Malignant mesothelioma is an extremely aggressive form of cancer that develops between the layers of protective membrane surrounding certain organs. The disease is relatively rare; every year, around 3,000 new patients are diagnosed with the cancer in the US.
Currently, there is no cure, although surgical treatments, along with chemotherapy and radiation, have been found to improve a patient's prognosis. With that being said, mesothelioma is almost always fatal. After beginning treatment, patient survival rates stand at a tragically low 40% for the first year. After five years, the survival rate drops to around 8%.
Instead of calling the metholioma commercial number, contact our asbestos attorneys at Banville Law to get all your questions answered.
According to Cancer.org, as many as 3 out of every 4 cases of mesothelioma are directly linked to asbestos exposure. Asbestos, a naturally-occurring mineral fiber that is remarkably resistant to heat and electricity, was used at one time or another in almost every American industry.
When asbestos fibers come loose, and become airborne, they are easily inhaled. After settling in the lungs, asbestos can get lodged in the lung's outer tissue, puncturing the membrane and resulting in the development of cancerous tumors.
As you would expect, most people diagnosed with mesothelioma worked in close proximity to asbestos at some point in their lives. But cases of spouses and children developing the cancer have also been reported, after a worker brought the fibers home attached to clothes or equipment.
During the 20th century, asbestos became the most common form of insulation, lining the walls and roofs of most American homes. Industrial use, especially on naval shipyards during World War II, was widespread, and construction workers are still most likely to contract mesothelioma.
According to the National Institutes of Health (NIH), approximately 11 million Americans were exposed to asbestos between the years of 1940 and 1978. By the 1980s, the dangers of asbestos had become glaringly obvious, and industrial use became strictly regulated. 10 years before, the leak of sensitive US court documents revealed that industrial employers had been aware of asbestos' risks beginning in the 1930s, but failed to warn employees or the public.
Tragically, mesothelioma is often hidden by a "latency period." Symptoms of the cancer only appear years after initial exposure. At a minimum, this period lasts 15 years, although the majority of cases take up to 40 years to visibly develop. As a result, the number of deaths related to asbestos exposure has held steady for years.
While federal regulation has drastically reduced your current chances of being exposed, patients continue to be struck by the horrible disease. In 1999, the Centers for Disease Control & Prevention reported just over 2,500 fatalities. Fatality statistics remained at that level for the next five years, actually peaking around 2,700 in 2004. In 2010, 2574 people died.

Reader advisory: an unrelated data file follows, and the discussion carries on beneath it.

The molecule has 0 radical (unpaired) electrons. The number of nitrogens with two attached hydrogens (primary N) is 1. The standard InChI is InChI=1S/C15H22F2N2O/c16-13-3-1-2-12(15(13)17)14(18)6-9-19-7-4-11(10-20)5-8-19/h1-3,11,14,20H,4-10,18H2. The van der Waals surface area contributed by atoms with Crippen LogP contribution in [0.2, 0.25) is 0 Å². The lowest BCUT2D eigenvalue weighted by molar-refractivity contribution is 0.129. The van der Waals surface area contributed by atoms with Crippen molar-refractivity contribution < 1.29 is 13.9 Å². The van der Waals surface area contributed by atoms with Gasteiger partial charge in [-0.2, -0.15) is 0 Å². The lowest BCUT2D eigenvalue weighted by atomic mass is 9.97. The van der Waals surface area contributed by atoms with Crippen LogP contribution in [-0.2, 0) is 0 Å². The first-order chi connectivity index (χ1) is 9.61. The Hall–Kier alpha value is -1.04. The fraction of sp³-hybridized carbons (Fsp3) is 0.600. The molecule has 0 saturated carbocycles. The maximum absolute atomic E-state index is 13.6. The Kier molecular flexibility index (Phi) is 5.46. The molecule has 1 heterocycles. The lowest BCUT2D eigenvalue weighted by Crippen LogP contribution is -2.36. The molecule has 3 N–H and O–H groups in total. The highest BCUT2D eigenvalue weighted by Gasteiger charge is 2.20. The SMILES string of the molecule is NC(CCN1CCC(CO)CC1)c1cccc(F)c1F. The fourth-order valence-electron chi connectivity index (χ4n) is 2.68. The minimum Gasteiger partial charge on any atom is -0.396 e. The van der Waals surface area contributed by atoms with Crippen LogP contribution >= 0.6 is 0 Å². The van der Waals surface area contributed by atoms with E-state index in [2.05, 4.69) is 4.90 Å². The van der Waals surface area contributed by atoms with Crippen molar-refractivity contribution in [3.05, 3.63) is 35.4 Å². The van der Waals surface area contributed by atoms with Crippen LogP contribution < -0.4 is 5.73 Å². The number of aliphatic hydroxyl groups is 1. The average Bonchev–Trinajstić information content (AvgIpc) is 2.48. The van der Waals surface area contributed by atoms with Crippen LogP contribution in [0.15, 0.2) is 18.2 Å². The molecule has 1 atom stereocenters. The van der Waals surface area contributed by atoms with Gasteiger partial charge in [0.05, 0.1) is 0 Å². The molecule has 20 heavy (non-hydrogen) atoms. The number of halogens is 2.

Under the foot of industry pressures, the United States remains one of the world's only developed nations that has not prohibited asbestos use entirely. The deadly mineral can still be found in insulation, vinyl flooring, and pipes. Gaskets, brake pads, and even some clothing contain trace amounts.
The World Trade Center's North Tower, completed in 1970, was built using extensive amounts of asbestos-containing materials. The NIH reports that "when the building was attacked, hundreds of tons of asbestos were released into the atmosphere."
In a study published in the journal Environmental Health Perspectives, researchers tracked the health of 9,442 first-responders, rescue workers and recovery employees. 69% of those working in the aftermath of 9/11 reported newly-developed or exacerbated respiratory problems. A full 61% of workers without pre-existing respiratory ailments reported experiencing troubling new symptoms.
Tragically, the men and women who came to New York City's aid after the terrible events of 9/11 are at an increased risk of developing malignant mesothelioma.
There are several forms of malignant mesothelioma. One affects the lining around your lungs (pleural mesothelioma), another develops within the lining of your abdominal cavity (peritoneal mesothelioma), and the last can penetrate the space around your heart (pericardial mesothelioma).
Symptoms differ, but watch for signs of:
Yes, if you were exposed to asbestos in the workplace, and developed mesothelioma, it is still possible to hold your employer accountable.
In New York State, the statute of limitations on mesothelioma lawsuits is three years after the date of diagnosis. For the survivors of a loved one, wrongful death lawsuits must be filed within two years.
Due to mesothelioma's widespread recognition, and the construction industry's accepted complicity in asbestos exposure, there are numerous avenues available for compensation. Some major employers have even established trusts to provide sufferers with necessary funds.
See our next article to learn more about Risks Of Asbestos Exposure.